How to draw a rectangle fully colored in white and transparent so it would almost look like polycarbonate or glass?


I want to make rectangles or just polygons with 4 corners each, but it should be fully colored (which means not only the edges but also whole figure itself) white/gray and transparent so it should looks like polycarbonate/glass in reality. How can I do that?


Create a plane in desired shape, and for the coloring, you will want to use a material. A material you can give a color & a % of transparency which will give you the desired result when you render the image.


I made a new layer with gray color and added 72% of transparancy, then I made a planar inside of a rectangle devided in three (not really a rectangle but rather 4 lines connecting each other and together they form 1 rectangle) and set that planar into that layer with color gray and 72% transparency. But after rendering, it isn’t transparent. Here is the picture:

(Brian James) #4

Hi Amin,

I’m not certain, but did you assign a material to the plane yet? It looks like it’s still a default grey color. Check out this video tutorial on applying materials in Rhino 5


Hey, yes I solved the problem with transperancy. It worked but there is one problem though: when checking ‘render curves’ at render options, the wallpaper I get is wrong by color: everything is pink and I don’t know how to solve it :confused:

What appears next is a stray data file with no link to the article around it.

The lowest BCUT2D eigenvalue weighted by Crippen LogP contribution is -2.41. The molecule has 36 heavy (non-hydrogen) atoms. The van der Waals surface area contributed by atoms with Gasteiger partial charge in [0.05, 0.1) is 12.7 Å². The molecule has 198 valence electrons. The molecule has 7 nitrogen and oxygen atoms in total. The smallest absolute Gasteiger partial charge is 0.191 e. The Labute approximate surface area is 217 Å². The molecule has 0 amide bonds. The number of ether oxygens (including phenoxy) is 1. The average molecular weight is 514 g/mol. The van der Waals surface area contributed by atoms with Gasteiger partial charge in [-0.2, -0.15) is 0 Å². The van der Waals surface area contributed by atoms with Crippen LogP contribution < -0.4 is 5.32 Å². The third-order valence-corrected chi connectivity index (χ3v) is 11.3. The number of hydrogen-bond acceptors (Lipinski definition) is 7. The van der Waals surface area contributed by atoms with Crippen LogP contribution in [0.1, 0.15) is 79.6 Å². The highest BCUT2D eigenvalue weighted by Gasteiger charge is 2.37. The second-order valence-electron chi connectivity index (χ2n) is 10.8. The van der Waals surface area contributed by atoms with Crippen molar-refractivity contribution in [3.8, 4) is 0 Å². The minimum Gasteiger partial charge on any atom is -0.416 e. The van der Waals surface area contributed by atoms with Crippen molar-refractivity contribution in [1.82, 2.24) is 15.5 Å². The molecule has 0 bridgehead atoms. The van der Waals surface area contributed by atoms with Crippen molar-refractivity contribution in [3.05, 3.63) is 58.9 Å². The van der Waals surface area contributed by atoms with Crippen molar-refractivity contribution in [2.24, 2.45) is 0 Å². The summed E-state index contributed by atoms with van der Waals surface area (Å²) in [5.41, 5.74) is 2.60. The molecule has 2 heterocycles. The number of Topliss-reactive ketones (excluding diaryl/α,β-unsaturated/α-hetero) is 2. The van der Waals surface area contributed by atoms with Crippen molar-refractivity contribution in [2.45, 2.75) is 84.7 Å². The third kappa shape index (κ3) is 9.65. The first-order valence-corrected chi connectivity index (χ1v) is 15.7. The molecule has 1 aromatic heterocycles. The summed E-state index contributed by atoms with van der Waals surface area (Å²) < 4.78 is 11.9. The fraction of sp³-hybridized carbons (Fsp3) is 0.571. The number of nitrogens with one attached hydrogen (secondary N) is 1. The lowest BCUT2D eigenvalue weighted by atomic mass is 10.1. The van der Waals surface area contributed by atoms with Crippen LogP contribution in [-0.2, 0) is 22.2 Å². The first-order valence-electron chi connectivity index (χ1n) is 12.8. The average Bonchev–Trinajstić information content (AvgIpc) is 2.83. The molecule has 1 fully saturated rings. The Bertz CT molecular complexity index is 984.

(Brian James) #6

The Wallpaper discoloring when using the Render curves post effect appears to be a bug and I’ll file it now. I’d actually suggest using Neon here though instead which is a free raytraced viewport display mode. It will allow a static background image like wallpaper but will have the advantage of anti-aliasing the curves too and allowing for width control in the Neon display mode options.


Ahn I see. Thank you guys very much. I actually solved the problem by typing ‘print’ which didn’t worked in the first place which is kinda strange but anyway, thanks again :slight_smile:

By the way BrianJ, the background you put in the perspective view, how did you do that? prntscreen from Google maps or Bing maps or from something else? Because that background looks very good.

(Brian James) #8

I went old school for that one and took a photograph… well maybe not that old school, it was digital.